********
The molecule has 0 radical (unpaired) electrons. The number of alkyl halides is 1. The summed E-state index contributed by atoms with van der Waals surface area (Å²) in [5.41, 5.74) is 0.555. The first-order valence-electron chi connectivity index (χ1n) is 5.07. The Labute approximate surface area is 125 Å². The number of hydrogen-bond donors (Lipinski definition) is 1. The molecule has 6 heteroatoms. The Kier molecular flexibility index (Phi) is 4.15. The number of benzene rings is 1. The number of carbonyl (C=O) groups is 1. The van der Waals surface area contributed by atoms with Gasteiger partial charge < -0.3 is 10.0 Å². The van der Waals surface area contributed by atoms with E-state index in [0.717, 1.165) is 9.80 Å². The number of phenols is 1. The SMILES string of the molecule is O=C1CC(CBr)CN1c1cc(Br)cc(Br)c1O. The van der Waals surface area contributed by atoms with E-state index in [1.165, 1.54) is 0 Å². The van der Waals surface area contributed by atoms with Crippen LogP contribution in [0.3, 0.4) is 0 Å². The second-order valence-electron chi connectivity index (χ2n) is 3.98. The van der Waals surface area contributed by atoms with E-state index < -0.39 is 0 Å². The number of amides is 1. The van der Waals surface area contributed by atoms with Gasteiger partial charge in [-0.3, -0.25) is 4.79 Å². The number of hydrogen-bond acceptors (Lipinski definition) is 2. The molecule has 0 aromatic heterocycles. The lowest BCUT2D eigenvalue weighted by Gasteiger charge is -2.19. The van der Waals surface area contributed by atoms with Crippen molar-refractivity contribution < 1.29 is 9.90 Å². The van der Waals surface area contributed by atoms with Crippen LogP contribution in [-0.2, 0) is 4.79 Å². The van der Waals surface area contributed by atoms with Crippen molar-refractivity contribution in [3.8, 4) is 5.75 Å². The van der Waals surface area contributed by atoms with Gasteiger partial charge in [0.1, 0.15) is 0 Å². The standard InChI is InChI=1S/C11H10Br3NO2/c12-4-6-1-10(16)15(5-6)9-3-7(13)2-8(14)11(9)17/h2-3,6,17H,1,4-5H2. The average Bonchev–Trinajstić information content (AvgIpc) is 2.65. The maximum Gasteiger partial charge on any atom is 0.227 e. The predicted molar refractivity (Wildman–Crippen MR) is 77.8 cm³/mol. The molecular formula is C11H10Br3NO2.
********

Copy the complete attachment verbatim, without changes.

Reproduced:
The molecule has 0 radical (unpaired) electrons. The number of alkyl halides is 1. The summed E-state index contributed by atoms with van der Waals surface area (Å²) in [5.41, 5.74) is 0.555. The first-order valence-electron chi connectivity index (χ1n) is 5.07. The Labute approximate surface area is 125 Å². The number of hydrogen-bond donors (Lipinski definition) is 1. The molecule has 6 heteroatoms. The Kier molecular flexibility index (Phi) is 4.15. The number of benzene rings is 1. The number of carbonyl (C=O) groups is 1. The van der Waals surface area contributed by atoms with Gasteiger partial charge < -0.3 is 10.0 Å². The van der Waals surface area contributed by atoms with E-state index in [0.717, 1.165) is 9.80 Å². The number of phenols is 1. The SMILES string of the molecule is O=C1CC(CBr)CN1c1cc(Br)cc(Br)c1O. The van der Waals surface area contributed by atoms with E-state index in [1.165, 1.54) is 0 Å². The van der Waals surface area contributed by atoms with Crippen LogP contribution in [0.3, 0.4) is 0 Å². The second-order valence-electron chi connectivity index (χ2n) is 3.98. The van der Waals surface area contributed by atoms with E-state index < -0.39 is 0 Å². The number of amides is 1. The van der Waals surface area contributed by atoms with Gasteiger partial charge in [-0.3, -0.25) is 4.79 Å². The number of hydrogen-bond acceptors (Lipinski definition) is 2. The molecule has 0 aromatic heterocycles. The lowest BCUT2D eigenvalue weighted by Gasteiger charge is -2.19. The van der Waals surface area contributed by atoms with Crippen molar-refractivity contribution < 1.29 is 9.90 Å². The van der Waals surface area contributed by atoms with Crippen LogP contribution in [-0.2, 0) is 4.79 Å². The van der Waals surface area contributed by atoms with Crippen molar-refractivity contribution in [3.8, 4) is 5.75 Å². The van der Waals surface area contributed by atoms with Gasteiger partial charge in [0.1, 0.15) is 0 Å². The standard InChI is InChI=1S/C11H10Br3NO2/c12-4-6-1-10(16)15(5-6)9-3-7(13)2-8(14)11(9)17/h2-3,6,17H,1,4-5H2. The average Bonchev–Trinajstić information content (AvgIpc) is 2.65. The maximum Gasteiger partial charge on any atom is 0.227 e. The predicted molar refractivity (Wildman–Crippen MR) is 77.8 cm³/mol. The molecular formula is C11H10Br3NO2.